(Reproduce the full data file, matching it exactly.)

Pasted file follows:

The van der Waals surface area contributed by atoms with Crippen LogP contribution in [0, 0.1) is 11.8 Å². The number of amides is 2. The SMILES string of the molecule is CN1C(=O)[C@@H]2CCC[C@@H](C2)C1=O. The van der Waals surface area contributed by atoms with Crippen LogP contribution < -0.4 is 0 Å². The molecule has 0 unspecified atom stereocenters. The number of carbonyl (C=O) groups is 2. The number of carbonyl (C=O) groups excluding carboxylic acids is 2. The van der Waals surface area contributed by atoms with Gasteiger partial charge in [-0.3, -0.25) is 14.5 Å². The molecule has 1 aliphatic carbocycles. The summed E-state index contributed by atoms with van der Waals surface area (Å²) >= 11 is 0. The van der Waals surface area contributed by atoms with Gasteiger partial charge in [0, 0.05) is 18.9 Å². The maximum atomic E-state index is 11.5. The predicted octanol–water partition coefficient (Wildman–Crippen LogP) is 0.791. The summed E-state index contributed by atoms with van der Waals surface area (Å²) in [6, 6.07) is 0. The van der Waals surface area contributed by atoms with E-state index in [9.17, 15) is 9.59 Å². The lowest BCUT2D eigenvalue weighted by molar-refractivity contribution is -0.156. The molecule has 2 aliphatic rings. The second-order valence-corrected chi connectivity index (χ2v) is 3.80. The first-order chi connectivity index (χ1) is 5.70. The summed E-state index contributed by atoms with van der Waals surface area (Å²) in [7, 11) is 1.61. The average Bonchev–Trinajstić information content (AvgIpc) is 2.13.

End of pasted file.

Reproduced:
The van der Waals surface area contributed by atoms with Crippen LogP contribution in [0, 0.1) is 11.8 Å². The number of amides is 2. The SMILES string of the molecule is CN1C(=O)[C@@H]2CCC[C@@H](C2)C1=O. The van der Waals surface area contributed by atoms with Crippen LogP contribution < -0.4 is 0 Å². The molecule has 0 unspecified atom stereocenters. The number of carbonyl (C=O) groups is 2. The number of carbonyl (C=O) groups excluding carboxylic acids is 2. The van der Waals surface area contributed by atoms with Gasteiger partial charge in [-0.3, -0.25) is 14.5 Å². The molecule has 1 aliphatic carbocycles. The summed E-state index contributed by atoms with van der Waals surface area (Å²) >= 11 is 0. The van der Waals surface area contributed by atoms with Gasteiger partial charge in [0, 0.05) is 18.9 Å². The maximum atomic E-state index is 11.5. The predicted octanol–water partition coefficient (Wildman–Crippen LogP) is 0.791. The summed E-state index contributed by atoms with van der Waals surface area (Å²) in [6, 6.07) is 0. The van der Waals surface area contributed by atoms with E-state index in [9.17, 15) is 9.59 Å². The lowest BCUT2D eigenvalue weighted by molar-refractivity contribution is -0.156. The molecule has 2 aliphatic rings. The second-order valence-corrected chi connectivity index (χ2v) is 3.80. The first-order chi connectivity index (χ1) is 5.70. The summed E-state index contributed by atoms with van der Waals surface area (Å²) in [7, 11) is 1.61. The average Bonchev–Trinajstić information content (AvgIpc) is 2.13.